Song fumes. He posits that Cordero was influenced by an interaction with the Bar Panel Attorney, Joseph Shemaria, over the lunch break. 

SONG: DO YOU RECALL THAT YESTERDAY YOU SAID THAT YOU REMEMBERED NOTHING? AND NOW CONVENIENTLY AFTER TALKING TO MR. SHEMARIA YOU REMEMBER THE ENTIRE EVENING?

Cordero sinks in his chair. The judge tells Song to move on, but Song is fired up and on the attack.

SONG: DID YOU TELL THE POLICE ABOUT THE GROUP OF FIVE PEOPLE DURING THE FIRST INTERVIEW?… WHERE IS THIS GROUP OF FIVE PEOPLE MENTIONED IN THE INTERVIEW? POINT IT OUT TO ME! I”LL GIVE YOU A TRANSCRIPT.  THE GROUP OF FIVE PEOPLE! POINT IT OUT TO ME.

Song grabs a copy of the transcript from the counsel’s bench. He slaps it onto the witness stand and jabs his index finger at the document. Cordero slowly flips through the pages. He furrows his brow. His head tilts and he bites his lip. Song stares daggers at Cordero as he fumbles around the transcript. Judge Mark Arnold raises an eyebrow and addresses Song. “It’s not in there. Everyone in the court knows it’s not in there. You’ve made your point.” Robert Song storms back to his seat. He throws his legal pad down on the table with a resounding slam.

Shemaria slowly rises from his chair for cross examination. He’s considerably older than Song, with white hair dyed blond and combed over his balding head. He wears a maroon tie with a wasp on it and fiddles with a gold chain bracelet around his left wrist. Shemaria keeps his questions about the police interrogation simple. His tone is calm.

SHEMARIA: MR. CORDERO, DID YOU ENJOY THE INTERROGATION?

Cordero shakes his head.

CORDERO: NO.

SHEMARIA: DID YOU WANT TO GO HOME?

Cordero nods.

CORDERO: YES.

SHEMARIA: DID YOU FEEL PRESSURE TO GIVE THE OFFICERS A NAME?

Another nod.

CORDERO: YES.

In closing arguments, Shemaria reads from the transcript of Cordero’s interrogation, one that he calls “aggressive” and “old-fashioned Sgt. Friday-style.” The interrogation includes threatening statements. “Whoever cuts the deal first is the one who goes home. Who doesn’t spend his life in prison…this is your shot right here. Your homies don’t give a shit about you.”

Shemaria argues to the jury that Cordero gave his stepbrother’s name because he was under an immense amount of pressure from the police, who were desperate to make an arrest after a clumsy investigation. Cordero lied to the police because he was fearful that if he gave the name of the real shooter, then members of ATC would hurt his mother and father. He saw Cristian Iraheta’s name as the one “safe haven.” It was the one name that wouldn’t result in retribution. Cordero was protecting his family but in order to do that he had to sacrifice his brother.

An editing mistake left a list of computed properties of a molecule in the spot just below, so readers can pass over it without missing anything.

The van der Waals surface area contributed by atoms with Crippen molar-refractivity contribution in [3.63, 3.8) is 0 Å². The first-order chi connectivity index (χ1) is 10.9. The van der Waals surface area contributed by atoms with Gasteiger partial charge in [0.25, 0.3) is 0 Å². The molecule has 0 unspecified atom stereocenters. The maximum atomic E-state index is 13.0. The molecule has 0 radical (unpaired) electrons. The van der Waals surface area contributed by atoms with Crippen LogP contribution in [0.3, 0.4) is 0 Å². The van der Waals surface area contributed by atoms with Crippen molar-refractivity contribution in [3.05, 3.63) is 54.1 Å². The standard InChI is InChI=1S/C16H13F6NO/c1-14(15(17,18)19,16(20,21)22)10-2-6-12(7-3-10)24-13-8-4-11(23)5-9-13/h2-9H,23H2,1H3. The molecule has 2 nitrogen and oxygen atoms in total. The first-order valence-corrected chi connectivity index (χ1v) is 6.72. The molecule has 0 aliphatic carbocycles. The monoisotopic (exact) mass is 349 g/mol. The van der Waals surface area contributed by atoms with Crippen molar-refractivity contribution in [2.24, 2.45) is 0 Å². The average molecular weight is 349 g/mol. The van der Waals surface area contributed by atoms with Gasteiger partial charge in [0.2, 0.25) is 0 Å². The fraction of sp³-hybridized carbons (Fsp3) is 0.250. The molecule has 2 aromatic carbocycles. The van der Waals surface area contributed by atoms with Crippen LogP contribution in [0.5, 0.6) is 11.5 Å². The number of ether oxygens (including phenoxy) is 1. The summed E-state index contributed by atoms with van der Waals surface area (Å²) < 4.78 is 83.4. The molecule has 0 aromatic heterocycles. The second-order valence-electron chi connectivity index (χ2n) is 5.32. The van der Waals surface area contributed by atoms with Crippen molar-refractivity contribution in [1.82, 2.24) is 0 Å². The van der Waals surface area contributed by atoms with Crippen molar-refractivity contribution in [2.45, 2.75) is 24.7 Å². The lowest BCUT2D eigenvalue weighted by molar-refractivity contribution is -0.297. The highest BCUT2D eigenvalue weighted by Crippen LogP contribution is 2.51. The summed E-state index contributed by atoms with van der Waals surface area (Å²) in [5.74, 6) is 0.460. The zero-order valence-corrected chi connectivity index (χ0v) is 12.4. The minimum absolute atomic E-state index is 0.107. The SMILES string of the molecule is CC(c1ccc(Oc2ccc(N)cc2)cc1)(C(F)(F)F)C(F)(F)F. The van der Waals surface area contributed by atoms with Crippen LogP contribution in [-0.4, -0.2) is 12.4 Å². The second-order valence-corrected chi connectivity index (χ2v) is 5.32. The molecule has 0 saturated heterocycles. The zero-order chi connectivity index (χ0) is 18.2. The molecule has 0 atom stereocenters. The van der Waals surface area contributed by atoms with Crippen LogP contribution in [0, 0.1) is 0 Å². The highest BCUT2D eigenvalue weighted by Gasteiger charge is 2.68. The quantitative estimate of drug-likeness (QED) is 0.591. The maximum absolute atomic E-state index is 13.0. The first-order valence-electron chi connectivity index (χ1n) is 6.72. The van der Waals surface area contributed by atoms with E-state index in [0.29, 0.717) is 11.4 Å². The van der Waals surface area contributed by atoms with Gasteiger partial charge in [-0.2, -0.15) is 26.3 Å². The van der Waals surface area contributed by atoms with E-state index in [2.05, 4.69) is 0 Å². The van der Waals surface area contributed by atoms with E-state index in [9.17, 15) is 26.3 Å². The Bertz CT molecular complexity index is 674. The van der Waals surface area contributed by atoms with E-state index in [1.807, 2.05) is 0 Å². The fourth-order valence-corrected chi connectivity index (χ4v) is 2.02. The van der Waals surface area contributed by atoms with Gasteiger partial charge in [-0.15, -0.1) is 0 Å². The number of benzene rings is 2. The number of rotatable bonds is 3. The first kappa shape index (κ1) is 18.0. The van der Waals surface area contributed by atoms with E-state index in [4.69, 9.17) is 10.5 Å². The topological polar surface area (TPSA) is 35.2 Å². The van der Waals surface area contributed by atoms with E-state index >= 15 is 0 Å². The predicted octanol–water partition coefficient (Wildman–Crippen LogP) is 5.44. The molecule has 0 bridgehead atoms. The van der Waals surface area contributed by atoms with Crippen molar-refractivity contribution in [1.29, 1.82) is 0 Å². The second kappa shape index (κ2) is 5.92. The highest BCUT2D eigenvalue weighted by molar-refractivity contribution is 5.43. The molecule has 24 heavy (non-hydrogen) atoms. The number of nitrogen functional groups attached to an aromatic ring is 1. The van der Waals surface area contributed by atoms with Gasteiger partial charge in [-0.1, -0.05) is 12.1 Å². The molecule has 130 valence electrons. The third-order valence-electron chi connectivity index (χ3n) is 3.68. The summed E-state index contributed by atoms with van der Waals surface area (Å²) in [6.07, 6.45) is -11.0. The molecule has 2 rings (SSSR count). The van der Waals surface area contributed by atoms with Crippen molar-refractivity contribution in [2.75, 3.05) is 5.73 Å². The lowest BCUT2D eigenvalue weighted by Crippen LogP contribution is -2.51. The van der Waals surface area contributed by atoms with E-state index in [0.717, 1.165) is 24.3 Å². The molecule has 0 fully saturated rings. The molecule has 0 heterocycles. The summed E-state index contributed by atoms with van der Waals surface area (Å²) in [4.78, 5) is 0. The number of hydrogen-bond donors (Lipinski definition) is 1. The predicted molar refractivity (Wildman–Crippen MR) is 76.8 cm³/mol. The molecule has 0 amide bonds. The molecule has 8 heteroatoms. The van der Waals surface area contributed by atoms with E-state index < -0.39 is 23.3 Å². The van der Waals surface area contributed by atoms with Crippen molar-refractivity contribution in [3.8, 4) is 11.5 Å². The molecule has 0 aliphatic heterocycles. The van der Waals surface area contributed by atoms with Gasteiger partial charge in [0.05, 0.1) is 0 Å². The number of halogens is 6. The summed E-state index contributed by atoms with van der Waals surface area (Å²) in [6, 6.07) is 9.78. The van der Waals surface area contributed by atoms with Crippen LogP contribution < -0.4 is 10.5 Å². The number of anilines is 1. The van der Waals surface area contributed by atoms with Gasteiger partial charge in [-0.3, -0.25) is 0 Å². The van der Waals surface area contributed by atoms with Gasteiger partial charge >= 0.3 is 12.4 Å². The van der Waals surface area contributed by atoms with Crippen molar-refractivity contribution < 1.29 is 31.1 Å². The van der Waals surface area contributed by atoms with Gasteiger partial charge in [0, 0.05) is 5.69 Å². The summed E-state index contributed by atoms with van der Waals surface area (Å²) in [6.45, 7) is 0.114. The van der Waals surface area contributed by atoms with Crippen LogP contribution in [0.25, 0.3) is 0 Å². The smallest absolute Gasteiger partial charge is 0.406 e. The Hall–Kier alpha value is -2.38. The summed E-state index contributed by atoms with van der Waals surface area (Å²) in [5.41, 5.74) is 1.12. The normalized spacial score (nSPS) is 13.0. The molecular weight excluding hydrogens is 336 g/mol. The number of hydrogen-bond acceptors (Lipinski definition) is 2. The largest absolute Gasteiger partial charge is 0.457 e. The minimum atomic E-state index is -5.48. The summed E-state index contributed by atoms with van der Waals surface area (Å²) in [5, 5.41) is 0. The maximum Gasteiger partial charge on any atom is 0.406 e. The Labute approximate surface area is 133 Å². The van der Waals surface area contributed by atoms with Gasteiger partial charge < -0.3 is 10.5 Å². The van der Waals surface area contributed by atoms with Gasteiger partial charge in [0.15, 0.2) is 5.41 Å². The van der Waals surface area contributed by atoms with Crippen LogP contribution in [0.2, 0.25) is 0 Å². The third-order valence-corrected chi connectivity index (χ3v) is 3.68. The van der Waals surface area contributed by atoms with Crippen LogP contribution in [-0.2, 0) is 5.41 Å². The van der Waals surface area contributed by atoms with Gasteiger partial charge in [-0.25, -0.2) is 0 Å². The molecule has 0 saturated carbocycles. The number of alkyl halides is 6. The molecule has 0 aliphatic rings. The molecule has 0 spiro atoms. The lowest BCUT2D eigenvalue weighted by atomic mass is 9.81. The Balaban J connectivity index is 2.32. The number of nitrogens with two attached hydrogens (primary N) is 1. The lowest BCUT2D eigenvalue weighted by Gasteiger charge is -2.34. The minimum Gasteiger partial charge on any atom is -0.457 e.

Song’s closing argument touches on Iraheta’s gang affiliations and a positive identification from an eyewitness,but it primarily revolves around a single assertion: that one brother wouldn’t falsely implicate another brother in a crime. Song plays recordings of several phone calls that Iraheta made to Cordero from jail. In two of the recordings, the boys are laughing and joking around with each other. They sound young – like any teen boys who have an inside joke. In the final recording, Cordero is somber. He tells Iraheta “it’s not the same, man. I miss our late night talks.” Song argues that if Iraheta really was innocent then he wouldn’t be friendly with Cordero; he would be livid that his brother wrongfully turned him in. He contends that Cordero was telling the truth to the police during his second interrogation, but that he lied in court to protect his brother.  

At the end of the trial there is consensus between the defense and the prosecution. Louie Cordero did not tell the truth, at least not the whole truth. The only question is: When did he lie?

On June 19, 2019 a jury found Cristian Iraheta guilty of attempted murder and assault with a deadly weapon. He was sentenced to life in prison.